In this paper, we propose a method for assessing renovation packages drawn up with the goal of increasing energy efficiency. The method includes calculation of bought energy demand, life-cycle cost (LCC) analysis and assessment of the building according to the Swedish environmental rating tool Miljöbyggnad (MB). In this way the methodology assesses economic, indoor environmental quality (IEQ) and specifically environmental aspects associated with energy demand of such packages from a sustainability point-of-view. Through MB, energy efficiency packages are placed in context with other necessary measures required to improve environmental performance in buildings, providing a consistent and systematic basis other than simply financial performance by which to compare capital improvements. The method is further explained and analyzed by applying it in three case studies. In each case study a multi-family building representing a typologically significant class in the Swedish building stock is considered, and for each building a base case and two renovation packages with higher initial investment requirement and higher energy efficiency are defined. It is shown that higher efficiency packages can impact IEQ indicators both positively and negatively and that packages reducing energy demand by approx. 50% have somewhat higher LCC. Identified positive IEQ impacts point to added value for packages that may not otherwise be communicated, while negative impacts identify areas where packages need to be improved, or where MB indicators may be referred to as specifications in procurement procedures.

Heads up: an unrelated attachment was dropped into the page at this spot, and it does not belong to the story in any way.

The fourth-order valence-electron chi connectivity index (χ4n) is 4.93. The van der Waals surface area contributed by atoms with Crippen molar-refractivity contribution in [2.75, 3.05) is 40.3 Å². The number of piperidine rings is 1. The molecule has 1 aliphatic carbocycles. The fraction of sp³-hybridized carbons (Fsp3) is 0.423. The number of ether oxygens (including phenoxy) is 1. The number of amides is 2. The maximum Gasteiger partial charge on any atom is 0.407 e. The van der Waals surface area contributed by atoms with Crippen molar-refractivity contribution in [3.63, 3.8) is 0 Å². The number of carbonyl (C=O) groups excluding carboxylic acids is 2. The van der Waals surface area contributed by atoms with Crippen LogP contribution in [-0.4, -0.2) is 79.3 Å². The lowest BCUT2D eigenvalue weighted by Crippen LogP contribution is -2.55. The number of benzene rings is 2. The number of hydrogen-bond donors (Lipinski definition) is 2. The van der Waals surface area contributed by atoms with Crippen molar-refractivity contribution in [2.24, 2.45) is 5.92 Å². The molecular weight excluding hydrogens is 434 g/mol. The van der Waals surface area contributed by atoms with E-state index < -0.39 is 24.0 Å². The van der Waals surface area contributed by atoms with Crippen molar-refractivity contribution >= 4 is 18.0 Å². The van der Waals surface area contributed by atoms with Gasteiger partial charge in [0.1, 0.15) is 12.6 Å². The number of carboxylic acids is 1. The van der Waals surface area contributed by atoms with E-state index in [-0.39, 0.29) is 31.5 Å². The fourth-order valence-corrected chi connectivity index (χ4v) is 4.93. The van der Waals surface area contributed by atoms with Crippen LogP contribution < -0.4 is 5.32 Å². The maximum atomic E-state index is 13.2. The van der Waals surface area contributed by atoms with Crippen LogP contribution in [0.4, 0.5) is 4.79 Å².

Keywords